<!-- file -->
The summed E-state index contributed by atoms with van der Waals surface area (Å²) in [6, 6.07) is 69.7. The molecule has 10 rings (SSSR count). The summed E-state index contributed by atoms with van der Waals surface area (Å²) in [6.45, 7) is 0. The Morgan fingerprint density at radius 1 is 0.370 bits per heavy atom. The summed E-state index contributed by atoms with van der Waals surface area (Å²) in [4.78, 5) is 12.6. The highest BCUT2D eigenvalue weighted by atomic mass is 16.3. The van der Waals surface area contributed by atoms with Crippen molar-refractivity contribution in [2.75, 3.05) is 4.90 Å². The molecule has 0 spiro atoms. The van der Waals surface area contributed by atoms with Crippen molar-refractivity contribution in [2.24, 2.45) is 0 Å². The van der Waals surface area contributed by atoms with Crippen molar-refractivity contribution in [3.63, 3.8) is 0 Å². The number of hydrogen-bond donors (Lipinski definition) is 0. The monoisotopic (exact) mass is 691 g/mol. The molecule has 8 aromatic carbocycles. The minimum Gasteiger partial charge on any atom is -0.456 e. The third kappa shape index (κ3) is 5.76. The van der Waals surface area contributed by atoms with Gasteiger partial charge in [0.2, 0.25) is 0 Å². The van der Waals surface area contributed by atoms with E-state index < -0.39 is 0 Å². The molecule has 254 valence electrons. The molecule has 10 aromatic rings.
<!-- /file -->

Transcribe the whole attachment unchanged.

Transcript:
The summed E-state index contributed by atoms with van der Waals surface area (Å²) in [6, 6.07) is 69.7. The molecule has 10 rings (SSSR count). The summed E-state index contributed by atoms with van der Waals surface area (Å²) in [6.45, 7) is 0. The Morgan fingerprint density at radius 1 is 0.370 bits per heavy atom. The summed E-state index contributed by atoms with van der Waals surface area (Å²) in [4.78, 5) is 12.6. The highest BCUT2D eigenvalue weighted by atomic mass is 16.3. The van der Waals surface area contributed by atoms with Crippen molar-refractivity contribution in [2.75, 3.05) is 4.90 Å². The molecule has 0 spiro atoms. The van der Waals surface area contributed by atoms with Crippen molar-refractivity contribution in [2.24, 2.45) is 0 Å². The van der Waals surface area contributed by atoms with Crippen molar-refractivity contribution in [3.63, 3.8) is 0 Å². The number of hydrogen-bond donors (Lipinski definition) is 0. The monoisotopic (exact) mass is 691 g/mol. The molecule has 8 aromatic carbocycles. The minimum Gasteiger partial charge on any atom is -0.456 e. The third kappa shape index (κ3) is 5.76. The van der Waals surface area contributed by atoms with Gasteiger partial charge in [0.2, 0.25) is 0 Å². The van der Waals surface area contributed by atoms with E-state index < -0.39 is 0 Å². The molecule has 254 valence electrons. The molecule has 10 aromatic rings.